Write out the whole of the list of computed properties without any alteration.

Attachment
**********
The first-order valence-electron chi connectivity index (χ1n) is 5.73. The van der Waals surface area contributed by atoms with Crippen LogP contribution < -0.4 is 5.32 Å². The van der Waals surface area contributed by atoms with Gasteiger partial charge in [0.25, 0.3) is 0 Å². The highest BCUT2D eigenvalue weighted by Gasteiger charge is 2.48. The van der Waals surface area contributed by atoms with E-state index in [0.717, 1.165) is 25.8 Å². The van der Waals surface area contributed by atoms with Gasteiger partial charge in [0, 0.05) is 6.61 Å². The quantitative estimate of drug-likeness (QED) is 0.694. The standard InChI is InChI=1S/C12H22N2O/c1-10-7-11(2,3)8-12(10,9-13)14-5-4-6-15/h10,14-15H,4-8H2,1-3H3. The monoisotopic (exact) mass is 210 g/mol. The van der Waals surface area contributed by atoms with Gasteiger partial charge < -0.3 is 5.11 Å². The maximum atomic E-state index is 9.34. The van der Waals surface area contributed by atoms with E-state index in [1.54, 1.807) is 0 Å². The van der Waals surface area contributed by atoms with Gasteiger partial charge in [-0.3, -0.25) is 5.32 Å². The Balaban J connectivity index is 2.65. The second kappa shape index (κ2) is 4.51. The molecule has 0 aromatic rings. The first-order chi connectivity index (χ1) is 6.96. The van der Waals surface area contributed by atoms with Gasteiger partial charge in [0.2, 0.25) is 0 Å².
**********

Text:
The first-order valence-electron chi connectivity index (χ1n) is 5.73. The van der Waals surface area contributed by atoms with Crippen LogP contribution < -0.4 is 5.32 Å². The van der Waals surface area contributed by atoms with Gasteiger partial charge in [0.25, 0.3) is 0 Å². The highest BCUT2D eigenvalue weighted by Gasteiger charge is 2.48. The van der Waals surface area contributed by atoms with E-state index in [0.717, 1.165) is 25.8 Å². The van der Waals surface area contributed by atoms with Gasteiger partial charge in [0, 0.05) is 6.61 Å². The quantitative estimate of drug-likeness (QED) is 0.694. The standard InChI is InChI=1S/C12H22N2O/c1-10-7-11(2,3)8-12(10,9-13)14-5-4-6-15/h10,14-15H,4-8H2,1-3H3. The monoisotopic (exact) mass is 210 g/mol. The van der Waals surface area contributed by atoms with Gasteiger partial charge < -0.3 is 5.11 Å². The maximum atomic E-state index is 9.34. The van der Waals surface area contributed by atoms with E-state index in [1.54, 1.807) is 0 Å². The van der Waals surface area contributed by atoms with Gasteiger partial charge in [-0.3, -0.25) is 5.32 Å². The Balaban J connectivity index is 2.65. The second kappa shape index (κ2) is 4.51. The molecule has 0 aromatic rings. The first-order chi connectivity index (χ1) is 6.96. The van der Waals surface area contributed by atoms with Gasteiger partial charge in [0.2, 0.25) is 0 Å².